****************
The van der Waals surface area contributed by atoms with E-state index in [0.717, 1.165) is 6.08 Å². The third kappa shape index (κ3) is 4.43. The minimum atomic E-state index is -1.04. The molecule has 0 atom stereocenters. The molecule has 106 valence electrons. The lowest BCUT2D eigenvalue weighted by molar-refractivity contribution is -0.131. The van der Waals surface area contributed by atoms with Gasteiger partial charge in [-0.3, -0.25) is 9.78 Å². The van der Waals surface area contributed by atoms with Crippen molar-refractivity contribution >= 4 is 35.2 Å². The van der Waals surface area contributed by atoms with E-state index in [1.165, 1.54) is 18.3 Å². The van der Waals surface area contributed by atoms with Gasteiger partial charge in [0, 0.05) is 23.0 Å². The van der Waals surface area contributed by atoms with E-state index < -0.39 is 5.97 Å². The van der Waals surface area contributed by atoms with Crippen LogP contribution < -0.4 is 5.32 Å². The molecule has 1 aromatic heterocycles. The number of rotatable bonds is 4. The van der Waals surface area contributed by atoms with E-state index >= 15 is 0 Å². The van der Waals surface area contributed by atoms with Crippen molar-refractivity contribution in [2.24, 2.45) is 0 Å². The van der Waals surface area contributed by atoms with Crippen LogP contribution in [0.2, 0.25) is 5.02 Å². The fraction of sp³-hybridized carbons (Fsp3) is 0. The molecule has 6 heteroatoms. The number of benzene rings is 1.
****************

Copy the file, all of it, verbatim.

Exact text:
The van der Waals surface area contributed by atoms with E-state index in [0.717, 1.165) is 6.08 Å². The third kappa shape index (κ3) is 4.43. The minimum atomic E-state index is -1.04. The molecule has 0 atom stereocenters. The molecule has 106 valence electrons. The lowest BCUT2D eigenvalue weighted by molar-refractivity contribution is -0.131. The van der Waals surface area contributed by atoms with Gasteiger partial charge in [-0.3, -0.25) is 9.78 Å². The van der Waals surface area contributed by atoms with Crippen molar-refractivity contribution >= 4 is 35.2 Å². The van der Waals surface area contributed by atoms with E-state index in [1.165, 1.54) is 18.3 Å². The van der Waals surface area contributed by atoms with Gasteiger partial charge in [0, 0.05) is 23.0 Å². The van der Waals surface area contributed by atoms with E-state index < -0.39 is 5.97 Å². The van der Waals surface area contributed by atoms with Crippen LogP contribution < -0.4 is 5.32 Å². The molecule has 1 aromatic heterocycles. The number of rotatable bonds is 4. The van der Waals surface area contributed by atoms with E-state index >= 15 is 0 Å². The van der Waals surface area contributed by atoms with Crippen molar-refractivity contribution in [2.24, 2.45) is 0 Å². The van der Waals surface area contributed by atoms with Crippen LogP contribution in [0.2, 0.25) is 5.02 Å². The fraction of sp³-hybridized carbons (Fsp3) is 0. The molecule has 6 heteroatoms. The number of benzene rings is 1.